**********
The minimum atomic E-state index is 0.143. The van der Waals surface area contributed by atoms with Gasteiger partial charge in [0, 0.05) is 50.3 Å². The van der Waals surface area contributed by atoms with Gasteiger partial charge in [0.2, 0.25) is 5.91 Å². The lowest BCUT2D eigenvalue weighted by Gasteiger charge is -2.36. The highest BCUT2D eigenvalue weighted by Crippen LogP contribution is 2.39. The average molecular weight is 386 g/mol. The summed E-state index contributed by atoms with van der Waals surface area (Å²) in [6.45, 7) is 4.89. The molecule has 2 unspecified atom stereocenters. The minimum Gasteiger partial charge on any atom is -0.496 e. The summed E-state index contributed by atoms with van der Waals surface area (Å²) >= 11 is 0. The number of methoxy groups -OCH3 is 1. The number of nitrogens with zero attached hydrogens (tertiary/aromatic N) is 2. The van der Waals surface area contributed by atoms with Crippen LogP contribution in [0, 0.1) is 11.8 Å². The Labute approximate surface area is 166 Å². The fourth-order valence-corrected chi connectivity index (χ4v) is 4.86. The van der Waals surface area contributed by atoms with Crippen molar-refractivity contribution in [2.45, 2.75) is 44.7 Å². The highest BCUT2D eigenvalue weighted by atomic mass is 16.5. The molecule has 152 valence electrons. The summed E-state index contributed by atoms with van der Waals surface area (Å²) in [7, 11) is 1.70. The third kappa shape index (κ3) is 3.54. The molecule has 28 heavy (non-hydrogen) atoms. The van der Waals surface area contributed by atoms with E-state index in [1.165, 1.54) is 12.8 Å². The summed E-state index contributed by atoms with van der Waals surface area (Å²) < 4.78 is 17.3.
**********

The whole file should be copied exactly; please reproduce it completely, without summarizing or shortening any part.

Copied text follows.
The minimum atomic E-state index is 0.143. The van der Waals surface area contributed by atoms with Gasteiger partial charge in [0, 0.05) is 50.3 Å². The van der Waals surface area contributed by atoms with Gasteiger partial charge in [0.2, 0.25) is 5.91 Å². The lowest BCUT2D eigenvalue weighted by Gasteiger charge is -2.36. The highest BCUT2D eigenvalue weighted by Crippen LogP contribution is 2.39. The average molecular weight is 386 g/mol. The summed E-state index contributed by atoms with van der Waals surface area (Å²) in [6.45, 7) is 4.89. The molecule has 2 unspecified atom stereocenters. The minimum Gasteiger partial charge on any atom is -0.496 e. The summed E-state index contributed by atoms with van der Waals surface area (Å²) >= 11 is 0. The number of methoxy groups -OCH3 is 1. The number of nitrogens with zero attached hydrogens (tertiary/aromatic N) is 2. The van der Waals surface area contributed by atoms with Crippen LogP contribution in [0, 0.1) is 11.8 Å². The Labute approximate surface area is 166 Å². The fourth-order valence-corrected chi connectivity index (χ4v) is 4.86. The van der Waals surface area contributed by atoms with Crippen molar-refractivity contribution in [2.45, 2.75) is 44.7 Å². The highest BCUT2D eigenvalue weighted by atomic mass is 16.5. The molecule has 152 valence electrons. The summed E-state index contributed by atoms with van der Waals surface area (Å²) in [7, 11) is 1.70. The third kappa shape index (κ3) is 3.54. The molecule has 28 heavy (non-hydrogen) atoms. The van der Waals surface area contributed by atoms with E-state index in [1.165, 1.54) is 12.8 Å². The summed E-state index contributed by atoms with van der Waals surface area (Å²) < 4.78 is 17.3.